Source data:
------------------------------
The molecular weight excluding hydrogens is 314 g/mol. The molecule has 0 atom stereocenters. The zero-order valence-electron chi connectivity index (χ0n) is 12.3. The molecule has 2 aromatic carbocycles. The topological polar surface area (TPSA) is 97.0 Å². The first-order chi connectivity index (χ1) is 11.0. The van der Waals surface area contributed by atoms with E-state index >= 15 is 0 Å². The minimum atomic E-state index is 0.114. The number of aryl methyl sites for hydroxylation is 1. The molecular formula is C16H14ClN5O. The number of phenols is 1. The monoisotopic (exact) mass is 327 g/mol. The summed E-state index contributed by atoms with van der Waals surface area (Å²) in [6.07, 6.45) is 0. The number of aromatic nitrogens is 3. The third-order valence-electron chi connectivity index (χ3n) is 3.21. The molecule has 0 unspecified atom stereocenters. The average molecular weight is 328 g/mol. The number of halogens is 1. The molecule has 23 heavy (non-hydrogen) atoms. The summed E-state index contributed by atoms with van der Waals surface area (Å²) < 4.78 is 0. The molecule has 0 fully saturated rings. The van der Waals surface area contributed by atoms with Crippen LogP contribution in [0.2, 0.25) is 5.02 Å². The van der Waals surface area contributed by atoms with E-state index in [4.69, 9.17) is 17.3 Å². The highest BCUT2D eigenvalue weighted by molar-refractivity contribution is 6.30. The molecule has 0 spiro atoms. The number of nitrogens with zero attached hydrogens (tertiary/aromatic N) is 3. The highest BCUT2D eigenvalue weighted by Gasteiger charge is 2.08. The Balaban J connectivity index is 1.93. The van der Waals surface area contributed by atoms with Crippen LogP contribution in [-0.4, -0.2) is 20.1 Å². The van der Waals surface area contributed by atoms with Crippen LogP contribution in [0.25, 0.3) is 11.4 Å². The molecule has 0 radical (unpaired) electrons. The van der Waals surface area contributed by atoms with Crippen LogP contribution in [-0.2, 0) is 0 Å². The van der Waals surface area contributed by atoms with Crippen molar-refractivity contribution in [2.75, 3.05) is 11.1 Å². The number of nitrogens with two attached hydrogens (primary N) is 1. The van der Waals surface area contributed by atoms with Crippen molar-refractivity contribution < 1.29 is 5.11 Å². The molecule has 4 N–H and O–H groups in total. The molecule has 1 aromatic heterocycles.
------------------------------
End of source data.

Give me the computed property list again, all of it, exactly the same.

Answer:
The molecular weight excluding hydrogens is 314 g/mol. The molecule has 0 atom stereocenters. The zero-order valence-electron chi connectivity index (χ0n) is 12.3. The molecule has 2 aromatic carbocycles. The topological polar surface area (TPSA) is 97.0 Å². The first-order chi connectivity index (χ1) is 11.0. The van der Waals surface area contributed by atoms with E-state index >= 15 is 0 Å². The minimum atomic E-state index is 0.114. The number of aryl methyl sites for hydroxylation is 1. The molecular formula is C16H14ClN5O. The number of phenols is 1. The monoisotopic (exact) mass is 327 g/mol. The summed E-state index contributed by atoms with van der Waals surface area (Å²) in [6.07, 6.45) is 0. The number of aromatic nitrogens is 3. The third-order valence-electron chi connectivity index (χ3n) is 3.21. The molecule has 0 unspecified atom stereocenters. The average molecular weight is 328 g/mol. The number of halogens is 1. The molecule has 23 heavy (non-hydrogen) atoms. The summed E-state index contributed by atoms with van der Waals surface area (Å²) < 4.78 is 0. The molecule has 0 fully saturated rings. The van der Waals surface area contributed by atoms with Crippen LogP contribution in [0.2, 0.25) is 5.02 Å². The van der Waals surface area contributed by atoms with E-state index in [4.69, 9.17) is 17.3 Å². The highest BCUT2D eigenvalue weighted by molar-refractivity contribution is 6.30. The molecule has 0 spiro atoms. The number of nitrogens with zero attached hydrogens (tertiary/aromatic N) is 3. The highest BCUT2D eigenvalue weighted by Gasteiger charge is 2.08. The Balaban J connectivity index is 1.93. The van der Waals surface area contributed by atoms with Crippen LogP contribution in [-0.4, -0.2) is 20.1 Å². The van der Waals surface area contributed by atoms with Crippen LogP contribution in [0.25, 0.3) is 11.4 Å². The molecule has 0 radical (unpaired) electrons. The van der Waals surface area contributed by atoms with Crippen LogP contribution in [-0.2, 0) is 0 Å². The van der Waals surface area contributed by atoms with Crippen molar-refractivity contribution in [2.75, 3.05) is 11.1 Å². The number of nitrogens with two attached hydrogens (primary N) is 1. The van der Waals surface area contributed by atoms with Crippen molar-refractivity contribution < 1.29 is 5.11 Å². The molecule has 4 N–H and O–H groups in total. The molecule has 1 aromatic heterocycles.